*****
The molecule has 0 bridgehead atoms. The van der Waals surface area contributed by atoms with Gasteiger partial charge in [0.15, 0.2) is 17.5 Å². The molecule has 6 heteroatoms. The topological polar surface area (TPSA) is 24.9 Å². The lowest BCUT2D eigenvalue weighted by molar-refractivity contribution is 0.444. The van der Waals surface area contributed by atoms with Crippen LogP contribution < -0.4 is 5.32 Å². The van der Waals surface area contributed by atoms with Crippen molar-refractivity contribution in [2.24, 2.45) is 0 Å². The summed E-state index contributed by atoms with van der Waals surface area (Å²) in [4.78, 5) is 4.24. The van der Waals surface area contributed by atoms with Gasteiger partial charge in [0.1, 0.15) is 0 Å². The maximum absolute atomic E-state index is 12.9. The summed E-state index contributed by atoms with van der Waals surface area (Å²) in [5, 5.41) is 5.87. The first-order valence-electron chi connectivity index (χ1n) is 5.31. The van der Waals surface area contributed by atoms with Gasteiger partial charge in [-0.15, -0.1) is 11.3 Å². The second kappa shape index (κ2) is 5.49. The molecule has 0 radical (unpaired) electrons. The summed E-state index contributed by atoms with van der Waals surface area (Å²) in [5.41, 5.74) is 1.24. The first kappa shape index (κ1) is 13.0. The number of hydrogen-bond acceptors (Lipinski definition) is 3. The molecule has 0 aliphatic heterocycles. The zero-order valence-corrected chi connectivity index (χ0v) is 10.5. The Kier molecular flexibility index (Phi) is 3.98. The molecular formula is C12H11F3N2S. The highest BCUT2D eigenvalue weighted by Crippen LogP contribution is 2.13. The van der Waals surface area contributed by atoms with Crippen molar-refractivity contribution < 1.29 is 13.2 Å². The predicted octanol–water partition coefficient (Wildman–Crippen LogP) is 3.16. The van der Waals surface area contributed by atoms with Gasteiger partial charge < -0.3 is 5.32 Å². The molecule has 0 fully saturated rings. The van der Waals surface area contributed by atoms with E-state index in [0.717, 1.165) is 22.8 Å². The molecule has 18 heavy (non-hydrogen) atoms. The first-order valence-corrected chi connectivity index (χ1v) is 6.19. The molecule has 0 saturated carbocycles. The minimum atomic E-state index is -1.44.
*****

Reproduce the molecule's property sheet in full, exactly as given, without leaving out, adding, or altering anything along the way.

The molecule has 0 bridgehead atoms. The van der Waals surface area contributed by atoms with Gasteiger partial charge in [0.15, 0.2) is 17.5 Å². The molecule has 6 heteroatoms. The topological polar surface area (TPSA) is 24.9 Å². The lowest BCUT2D eigenvalue weighted by molar-refractivity contribution is 0.444. The van der Waals surface area contributed by atoms with Crippen LogP contribution < -0.4 is 5.32 Å². The van der Waals surface area contributed by atoms with Crippen molar-refractivity contribution in [2.24, 2.45) is 0 Å². The summed E-state index contributed by atoms with van der Waals surface area (Å²) in [4.78, 5) is 4.24. The van der Waals surface area contributed by atoms with Gasteiger partial charge in [0.1, 0.15) is 0 Å². The maximum absolute atomic E-state index is 12.9. The summed E-state index contributed by atoms with van der Waals surface area (Å²) in [5, 5.41) is 5.87. The first-order valence-electron chi connectivity index (χ1n) is 5.31. The van der Waals surface area contributed by atoms with Gasteiger partial charge in [-0.15, -0.1) is 11.3 Å². The second kappa shape index (κ2) is 5.49. The molecule has 0 radical (unpaired) electrons. The summed E-state index contributed by atoms with van der Waals surface area (Å²) in [5.41, 5.74) is 1.24. The first kappa shape index (κ1) is 13.0. The number of hydrogen-bond acceptors (Lipinski definition) is 3. The molecule has 0 aliphatic heterocycles. The zero-order valence-corrected chi connectivity index (χ0v) is 10.5. The Kier molecular flexibility index (Phi) is 3.98. The molecular formula is C12H11F3N2S. The highest BCUT2D eigenvalue weighted by Crippen LogP contribution is 2.13. The van der Waals surface area contributed by atoms with Crippen molar-refractivity contribution < 1.29 is 13.2 Å². The predicted octanol–water partition coefficient (Wildman–Crippen LogP) is 3.16. The van der Waals surface area contributed by atoms with Gasteiger partial charge < -0.3 is 5.32 Å². The molecule has 0 fully saturated rings. The van der Waals surface area contributed by atoms with E-state index in [0.717, 1.165) is 22.8 Å². The molecule has 18 heavy (non-hydrogen) atoms. The first-order valence-corrected chi connectivity index (χ1v) is 6.19. The molecule has 0 saturated carbocycles. The minimum atomic E-state index is -1.44.